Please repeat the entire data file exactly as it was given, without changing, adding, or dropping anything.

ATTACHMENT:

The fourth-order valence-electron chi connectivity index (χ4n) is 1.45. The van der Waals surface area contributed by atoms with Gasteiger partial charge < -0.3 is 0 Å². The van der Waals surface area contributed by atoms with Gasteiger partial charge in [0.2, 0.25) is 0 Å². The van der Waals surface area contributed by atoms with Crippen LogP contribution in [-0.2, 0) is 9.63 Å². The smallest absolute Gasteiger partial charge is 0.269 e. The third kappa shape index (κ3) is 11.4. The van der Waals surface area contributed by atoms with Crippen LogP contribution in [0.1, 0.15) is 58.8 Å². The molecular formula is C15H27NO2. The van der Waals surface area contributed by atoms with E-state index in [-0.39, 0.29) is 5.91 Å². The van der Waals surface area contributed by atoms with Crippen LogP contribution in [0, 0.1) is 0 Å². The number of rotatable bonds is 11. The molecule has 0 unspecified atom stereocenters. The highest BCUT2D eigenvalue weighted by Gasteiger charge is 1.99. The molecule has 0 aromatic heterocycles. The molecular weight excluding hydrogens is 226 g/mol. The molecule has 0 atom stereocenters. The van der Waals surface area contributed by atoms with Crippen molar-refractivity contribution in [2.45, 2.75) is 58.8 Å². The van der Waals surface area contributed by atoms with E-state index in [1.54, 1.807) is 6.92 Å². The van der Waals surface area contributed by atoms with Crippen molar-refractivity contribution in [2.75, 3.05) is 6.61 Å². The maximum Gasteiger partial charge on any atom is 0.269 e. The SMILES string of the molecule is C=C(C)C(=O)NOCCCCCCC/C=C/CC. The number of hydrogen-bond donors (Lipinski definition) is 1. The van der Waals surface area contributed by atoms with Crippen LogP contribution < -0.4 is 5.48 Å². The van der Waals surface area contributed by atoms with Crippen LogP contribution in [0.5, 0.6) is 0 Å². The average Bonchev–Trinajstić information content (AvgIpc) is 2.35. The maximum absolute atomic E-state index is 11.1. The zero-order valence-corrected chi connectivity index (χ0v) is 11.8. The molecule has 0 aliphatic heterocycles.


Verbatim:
The fourth-order valence-electron chi connectivity index (χ4n) is 1.45. The van der Waals surface area contributed by atoms with Gasteiger partial charge < -0.3 is 0 Å². The van der Waals surface area contributed by atoms with Gasteiger partial charge in [0.2, 0.25) is 0 Å². The van der Waals surface area contributed by atoms with Crippen LogP contribution in [-0.2, 0) is 9.63 Å². The smallest absolute Gasteiger partial charge is 0.269 e. The third kappa shape index (κ3) is 11.4. The van der Waals surface area contributed by atoms with Crippen LogP contribution in [0.1, 0.15) is 58.8 Å². The molecular formula is C15H27NO2. The van der Waals surface area contributed by atoms with E-state index in [-0.39, 0.29) is 5.91 Å². The van der Waals surface area contributed by atoms with Crippen LogP contribution in [0, 0.1) is 0 Å². The number of rotatable bonds is 11. The molecule has 0 unspecified atom stereocenters. The highest BCUT2D eigenvalue weighted by Gasteiger charge is 1.99. The molecule has 0 aromatic heterocycles. The molecular weight excluding hydrogens is 226 g/mol. The molecule has 0 atom stereocenters. The van der Waals surface area contributed by atoms with Crippen molar-refractivity contribution in [2.45, 2.75) is 58.8 Å². The van der Waals surface area contributed by atoms with E-state index in [1.54, 1.807) is 6.92 Å². The van der Waals surface area contributed by atoms with Crippen molar-refractivity contribution in [2.75, 3.05) is 6.61 Å². The maximum Gasteiger partial charge on any atom is 0.269 e. The SMILES string of the molecule is C=C(C)C(=O)NOCCCCCCC/C=C/CC. The number of hydrogen-bond donors (Lipinski definition) is 1. The van der Waals surface area contributed by atoms with Crippen LogP contribution < -0.4 is 5.48 Å². The van der Waals surface area contributed by atoms with Crippen LogP contribution in [0.5, 0.6) is 0 Å². The average Bonchev–Trinajstić information content (AvgIpc) is 2.35. The maximum absolute atomic E-state index is 11.1. The zero-order valence-corrected chi connectivity index (χ0v) is 11.8. The molecule has 0 aliphatic heterocycles.